Updated December 2016
On June 12, 2016, a gunman attacked an LGBTQ nightclub in Orlando, leaving at least 100 victims, nearly all LGBTQ, Latino/a, and young. It was one of the worst mass shootings in the U.S. since the Wounded Knee Massacre in 1890. For funders and individual donors concerned about this tragic act of anti-LGBTQ violence, there are a number of ways you can help. We welcome additional resources or recommendations, and will continue to update this list as we receive them. (If you have additional resources or recommendations, please email them to Lyle Matthew Kan, Director of Research & Communications, at [email protected].)
Support the victims, survivors, and their loved ones.
In the wake of the shooting at Pulse, several funding structures were set up to directly assist the victims, which include the following:
- The day after the shooting, Equality Florida, the statewide LGBTQ advocacy organization of Florida, established the Pulse Victims Fund. Equality Florida arranged for the National Center for Victims of Crime (NCVC) to administer the funds. NCVC has prior experience managing similar funds in the wake of September 11 and other tragedies, and also has cultural and bilingual competence for working with Latinx communities and the diversity of LGBTQ families. Several national LGBTQ funders have provided funding to cover NCVC’s full administrative costs, allowing 100 percent of funds donated to the fund to be devoted to the victims and their families.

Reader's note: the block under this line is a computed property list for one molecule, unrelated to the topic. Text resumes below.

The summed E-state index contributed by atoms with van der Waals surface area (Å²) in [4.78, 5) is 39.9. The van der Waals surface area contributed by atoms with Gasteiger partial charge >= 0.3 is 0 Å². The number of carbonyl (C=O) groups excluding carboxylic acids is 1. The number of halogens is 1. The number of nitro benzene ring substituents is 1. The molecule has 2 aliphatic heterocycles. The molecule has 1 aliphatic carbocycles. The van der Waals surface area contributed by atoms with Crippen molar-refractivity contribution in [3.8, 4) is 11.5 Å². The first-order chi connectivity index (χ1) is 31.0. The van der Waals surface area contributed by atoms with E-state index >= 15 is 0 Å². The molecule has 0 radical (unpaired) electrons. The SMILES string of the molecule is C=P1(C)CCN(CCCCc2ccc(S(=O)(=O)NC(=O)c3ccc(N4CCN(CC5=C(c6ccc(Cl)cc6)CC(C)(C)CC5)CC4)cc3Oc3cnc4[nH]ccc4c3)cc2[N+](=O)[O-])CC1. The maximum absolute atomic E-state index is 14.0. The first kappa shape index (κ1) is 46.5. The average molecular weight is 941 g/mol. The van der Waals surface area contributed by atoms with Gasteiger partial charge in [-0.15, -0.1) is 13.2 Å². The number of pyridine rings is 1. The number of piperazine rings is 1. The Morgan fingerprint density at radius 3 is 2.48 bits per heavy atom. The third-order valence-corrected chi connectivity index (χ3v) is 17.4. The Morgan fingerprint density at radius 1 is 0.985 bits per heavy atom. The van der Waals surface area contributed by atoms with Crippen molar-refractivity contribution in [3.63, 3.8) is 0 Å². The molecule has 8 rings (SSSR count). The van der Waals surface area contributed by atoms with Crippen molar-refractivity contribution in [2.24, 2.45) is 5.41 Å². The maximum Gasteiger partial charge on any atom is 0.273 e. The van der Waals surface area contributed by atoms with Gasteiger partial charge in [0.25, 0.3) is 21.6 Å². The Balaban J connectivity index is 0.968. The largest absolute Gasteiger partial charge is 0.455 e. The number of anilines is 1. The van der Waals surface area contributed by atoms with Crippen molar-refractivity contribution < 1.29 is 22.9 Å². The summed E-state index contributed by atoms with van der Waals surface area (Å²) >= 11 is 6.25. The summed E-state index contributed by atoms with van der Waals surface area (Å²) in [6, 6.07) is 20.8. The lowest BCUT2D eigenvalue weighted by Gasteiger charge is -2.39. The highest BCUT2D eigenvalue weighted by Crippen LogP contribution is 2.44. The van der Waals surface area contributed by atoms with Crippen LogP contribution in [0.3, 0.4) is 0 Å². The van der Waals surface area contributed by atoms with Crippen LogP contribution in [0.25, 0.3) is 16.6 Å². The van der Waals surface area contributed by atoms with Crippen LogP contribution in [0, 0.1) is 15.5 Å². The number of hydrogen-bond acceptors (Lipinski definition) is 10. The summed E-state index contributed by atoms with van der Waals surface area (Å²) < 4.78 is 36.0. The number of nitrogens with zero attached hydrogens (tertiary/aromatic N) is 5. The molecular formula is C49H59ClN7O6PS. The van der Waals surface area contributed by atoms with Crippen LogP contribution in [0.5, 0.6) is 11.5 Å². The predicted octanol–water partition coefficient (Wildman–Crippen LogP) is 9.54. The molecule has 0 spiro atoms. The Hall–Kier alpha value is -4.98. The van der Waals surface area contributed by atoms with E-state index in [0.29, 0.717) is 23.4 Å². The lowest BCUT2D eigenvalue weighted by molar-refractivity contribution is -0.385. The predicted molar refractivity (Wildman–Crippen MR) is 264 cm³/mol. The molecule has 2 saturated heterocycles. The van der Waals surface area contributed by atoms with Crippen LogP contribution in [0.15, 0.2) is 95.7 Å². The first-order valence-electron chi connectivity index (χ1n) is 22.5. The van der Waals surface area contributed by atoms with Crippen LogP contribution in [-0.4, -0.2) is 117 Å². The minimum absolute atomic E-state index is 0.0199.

- Within days of the shooting, the Orlando Mayor Buddy Dyer established the OneOrlando Fund, drawing on the model of the OneBoston Fund established in the wake of the bombing of the Boston Marathon. Initially, the Mayor said the OneOrlando Fund would address a range of needs, including funding for nonprofits, but ultimately focused exclusively on direct financial assistance for victims. As of December 2, 2016, the Fund has disbursed $27.4 million for victims and their families.
Note that the Pulse Victims Fund and the OneOrlando Fund coordinated their efforts so as to allow victims and families to apply for support from both funds through a single unified process. As of December 2016, both funds have distributed nearly all dollars raised to victims and their families.
Support the healing and strengthening of Orlando’s LGBTQ and Latinx communities.
Several funds have been established to support nonprofits and community programs working to heal the communities affected by the tragedy and to address the longer-term community needs raised by the shooting: